RE: Tyuranny of the replicators

Robin Wood (
Tue, 10 Jun 1997 17:38:39 +0100

From: Robin Wood <>
To: "''" <>
Subject: RE: Tyuranny of the replicators
Date: Tue, 10 Jun 1997 17:38:39 +0100

In support of If & the ability to not be the "victim" of memes

If is right- we are not slaves to memes. Both Dennett and Dawkins are
very "right wing" on this matter, just as sociobiologists were in the
eighties with regard to genetic determinism. So, those folks who sent
millions to the gas chambers in WW2 were simply meme slaves, and
therefore carry no criminal guilt or liability? No- mankind is
conscious, and responsible for its actions. This is the basis of our
social contract, and the legal and political institutions we operate

Cognitive science is demonstrating how consciousness arises from the
interaction of specialised processors in global workspace (Baars- even
Dennett is glowing about this theory!). Our minds are an emergent
phenomenon which produce brainwave patterns as a by-product of the
complex electro-magnetic fields generated by the neural networks in
our brains. Like all quantum phenomena, these fields exhibit the
uncertainty principle, and produce "random" effects as well as
coherent effects. Neuro biofeedback computers and research demonstrate
that we can actually take control of our brain states, just as
meditation is used to clear the mind of thought.

To conceive of the cognitive and social worlds as dominated by passive
objects of the left brain semantic network (words/mental models) and
patterns created in the right brain visual net (images and
concepts/patterns) is to misunderstand cognitive science and social
processes, which are self-organising and emergent. Memes are simply
one part of the complex equation, just as genes are not much good
without cells. To regard as memes as in control is to make a level
error- each level from the genes upwards in our body is an emergent
system with its own unique properties, which are not predictable at
the level of the components making up that whole. This is also the
fundamental lesson of complexity theory and the new sciences.

One does not have to resort to Dennett's skyhooks and creationism to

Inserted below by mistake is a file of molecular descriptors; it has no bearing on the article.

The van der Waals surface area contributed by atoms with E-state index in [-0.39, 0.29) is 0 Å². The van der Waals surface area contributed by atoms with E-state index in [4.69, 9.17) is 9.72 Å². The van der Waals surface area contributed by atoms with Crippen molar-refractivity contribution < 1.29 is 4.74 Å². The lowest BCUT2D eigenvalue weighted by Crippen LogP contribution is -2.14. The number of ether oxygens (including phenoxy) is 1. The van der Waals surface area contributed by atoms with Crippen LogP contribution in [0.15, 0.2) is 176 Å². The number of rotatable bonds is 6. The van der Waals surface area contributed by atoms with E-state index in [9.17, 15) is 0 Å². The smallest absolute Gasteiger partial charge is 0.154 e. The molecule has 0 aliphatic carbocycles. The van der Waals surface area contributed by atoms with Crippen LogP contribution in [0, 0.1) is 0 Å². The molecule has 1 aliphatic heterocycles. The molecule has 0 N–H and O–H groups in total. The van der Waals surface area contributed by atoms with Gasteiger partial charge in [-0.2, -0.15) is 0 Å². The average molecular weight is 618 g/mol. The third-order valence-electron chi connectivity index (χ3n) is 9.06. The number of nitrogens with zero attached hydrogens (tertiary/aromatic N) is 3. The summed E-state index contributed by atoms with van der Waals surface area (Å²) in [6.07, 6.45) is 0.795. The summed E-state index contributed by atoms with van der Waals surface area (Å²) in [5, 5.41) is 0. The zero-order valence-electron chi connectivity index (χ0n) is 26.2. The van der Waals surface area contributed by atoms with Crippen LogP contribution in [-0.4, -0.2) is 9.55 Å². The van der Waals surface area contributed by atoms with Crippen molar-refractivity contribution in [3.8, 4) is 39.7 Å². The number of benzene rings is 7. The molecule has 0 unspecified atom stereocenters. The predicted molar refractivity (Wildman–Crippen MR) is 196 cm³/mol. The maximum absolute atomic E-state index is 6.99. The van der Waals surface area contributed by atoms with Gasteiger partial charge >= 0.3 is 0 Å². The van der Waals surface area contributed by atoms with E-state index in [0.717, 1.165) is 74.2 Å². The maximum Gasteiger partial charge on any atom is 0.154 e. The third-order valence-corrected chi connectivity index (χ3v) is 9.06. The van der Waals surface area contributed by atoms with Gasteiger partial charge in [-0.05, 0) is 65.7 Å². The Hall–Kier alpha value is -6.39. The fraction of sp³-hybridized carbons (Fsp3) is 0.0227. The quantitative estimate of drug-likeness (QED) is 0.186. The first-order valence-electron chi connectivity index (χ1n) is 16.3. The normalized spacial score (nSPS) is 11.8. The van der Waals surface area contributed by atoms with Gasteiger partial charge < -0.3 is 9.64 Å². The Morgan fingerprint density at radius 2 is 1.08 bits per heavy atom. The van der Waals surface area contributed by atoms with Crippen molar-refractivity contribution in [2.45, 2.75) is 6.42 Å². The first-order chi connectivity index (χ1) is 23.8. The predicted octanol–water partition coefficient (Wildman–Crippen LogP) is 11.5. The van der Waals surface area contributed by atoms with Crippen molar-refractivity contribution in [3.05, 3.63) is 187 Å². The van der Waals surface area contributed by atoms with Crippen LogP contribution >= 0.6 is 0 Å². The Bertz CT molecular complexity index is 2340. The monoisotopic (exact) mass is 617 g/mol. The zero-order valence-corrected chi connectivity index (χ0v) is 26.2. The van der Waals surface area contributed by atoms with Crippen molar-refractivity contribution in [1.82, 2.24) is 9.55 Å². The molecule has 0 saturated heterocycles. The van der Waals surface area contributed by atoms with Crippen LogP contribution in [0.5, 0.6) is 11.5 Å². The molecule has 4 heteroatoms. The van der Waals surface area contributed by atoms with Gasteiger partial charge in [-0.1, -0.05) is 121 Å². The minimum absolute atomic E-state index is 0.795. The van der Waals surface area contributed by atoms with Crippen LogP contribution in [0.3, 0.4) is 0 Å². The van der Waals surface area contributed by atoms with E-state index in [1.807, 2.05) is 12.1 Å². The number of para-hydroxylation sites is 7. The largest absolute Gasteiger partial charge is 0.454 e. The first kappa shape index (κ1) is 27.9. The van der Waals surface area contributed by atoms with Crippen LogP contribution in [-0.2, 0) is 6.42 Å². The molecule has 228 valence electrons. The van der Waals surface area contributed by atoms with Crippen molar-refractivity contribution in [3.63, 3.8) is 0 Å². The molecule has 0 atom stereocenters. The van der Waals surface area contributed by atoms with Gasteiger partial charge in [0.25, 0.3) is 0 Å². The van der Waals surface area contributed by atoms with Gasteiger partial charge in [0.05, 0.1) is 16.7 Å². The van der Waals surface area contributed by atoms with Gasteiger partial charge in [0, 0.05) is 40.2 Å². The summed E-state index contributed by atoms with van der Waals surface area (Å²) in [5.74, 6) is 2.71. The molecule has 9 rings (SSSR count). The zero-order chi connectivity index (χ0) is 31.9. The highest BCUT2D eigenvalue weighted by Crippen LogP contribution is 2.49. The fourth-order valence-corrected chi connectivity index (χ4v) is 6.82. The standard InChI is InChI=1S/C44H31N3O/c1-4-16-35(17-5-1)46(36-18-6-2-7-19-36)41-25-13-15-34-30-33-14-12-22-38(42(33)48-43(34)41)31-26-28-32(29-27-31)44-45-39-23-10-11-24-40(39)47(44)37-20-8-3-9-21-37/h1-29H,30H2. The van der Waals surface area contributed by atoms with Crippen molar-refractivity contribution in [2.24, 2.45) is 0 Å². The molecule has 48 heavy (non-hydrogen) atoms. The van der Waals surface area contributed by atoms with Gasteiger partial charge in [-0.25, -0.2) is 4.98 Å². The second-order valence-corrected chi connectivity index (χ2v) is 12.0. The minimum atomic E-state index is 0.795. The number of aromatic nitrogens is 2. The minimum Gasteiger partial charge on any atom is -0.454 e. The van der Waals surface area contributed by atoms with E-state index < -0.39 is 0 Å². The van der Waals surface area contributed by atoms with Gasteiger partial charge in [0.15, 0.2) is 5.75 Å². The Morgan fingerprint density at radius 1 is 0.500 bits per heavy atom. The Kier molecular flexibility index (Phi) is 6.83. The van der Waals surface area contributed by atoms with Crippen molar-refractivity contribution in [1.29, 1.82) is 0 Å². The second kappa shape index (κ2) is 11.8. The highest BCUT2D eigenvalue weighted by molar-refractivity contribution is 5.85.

explain the emergent properties of each level of the neuro-biological
system- these systems simply work according to their own principles
and produce emergent, unpredictable effects quite often. We can also
therefore bring such emergence about consciously, and not remain
slaves to "deterministic processes". The simple fact that we can
select between billions of potential streams of consciousness second
by second is an illustration of the power of the mind and evolution.
It is precisely this choice which produces a Gandhi, a Picasso, an
Einstein or a Joyce.

While we are at it, the term memes applied to everything from books to
words to slogans to fads to worldviews is not helpful- it does not
make useful distinctions and leads to errors of generalisation and
mechanistic thinking. May I suggest that we adopt a new vocabulary
which makes meaningful distinctions and doesn't just lump everything
into one big bucket? There is certainly no evidence to suggest that
the patterns generated by the process of cognition are exact replicas
of the objects or subjects perceived. In fact, just the opposite-
cognition is an imperfect process which is built bottom up from some
incredibly complex processes, and many errors are made along the way.
This is why so much of our mental processing is devoted to error
correction. Our cognitive immune system is also very healthy- we are
hypothesis generators and testers, and look for evidence to support
the claims of advertisers, salesmen and politicians. Given the level
of cynicism of the current generation, it is hard to see how "memes"
can spread at all, and when they do, they are immediately morphed to
suit the acquiror.

I like Dan Dennett, but following him slavishly is not helpful- that
would be just as silly as believing everything Penrose says in the